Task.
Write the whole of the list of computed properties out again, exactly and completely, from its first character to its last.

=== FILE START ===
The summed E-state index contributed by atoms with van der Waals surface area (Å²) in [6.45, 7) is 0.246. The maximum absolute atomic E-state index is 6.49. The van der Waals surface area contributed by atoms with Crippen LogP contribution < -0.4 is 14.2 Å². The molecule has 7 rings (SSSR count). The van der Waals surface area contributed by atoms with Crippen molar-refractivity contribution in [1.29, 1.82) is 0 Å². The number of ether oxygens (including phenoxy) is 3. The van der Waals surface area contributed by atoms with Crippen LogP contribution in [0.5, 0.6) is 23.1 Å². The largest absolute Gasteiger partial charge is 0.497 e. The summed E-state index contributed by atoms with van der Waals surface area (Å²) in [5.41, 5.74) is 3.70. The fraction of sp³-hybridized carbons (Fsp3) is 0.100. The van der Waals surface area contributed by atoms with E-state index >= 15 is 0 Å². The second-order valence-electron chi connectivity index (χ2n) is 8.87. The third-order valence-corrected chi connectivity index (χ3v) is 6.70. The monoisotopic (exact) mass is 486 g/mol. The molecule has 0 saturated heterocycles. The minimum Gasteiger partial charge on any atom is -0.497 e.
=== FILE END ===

The summed E-state index contributed by atoms with van der Waals surface area (Å²) in [6.45, 7) is 0.246. The maximum absolute atomic E-state index is 6.49. The van der Waals surface area contributed by atoms with Crippen LogP contribution < -0.4 is 14.2 Å². The molecule has 7 rings (SSSR count). The van der Waals surface area contributed by atoms with Crippen molar-refractivity contribution in [1.29, 1.82) is 0 Å². The number of ether oxygens (including phenoxy) is 3. The van der Waals surface area contributed by atoms with Crippen LogP contribution in [0.5, 0.6) is 23.1 Å². The largest absolute Gasteiger partial charge is 0.497 e. The summed E-state index contributed by atoms with van der Waals surface area (Å²) in [5.41, 5.74) is 3.70. The fraction of sp³-hybridized carbons (Fsp3) is 0.100. The van der Waals surface area contributed by atoms with E-state index >= 15 is 0 Å². The second-order valence-electron chi connectivity index (χ2n) is 8.87. The third-order valence-corrected chi connectivity index (χ3v) is 6.70. The monoisotopic (exact) mass is 486 g/mol. The molecule has 0 saturated heterocycles. The minimum Gasteiger partial charge on any atom is -0.497 e.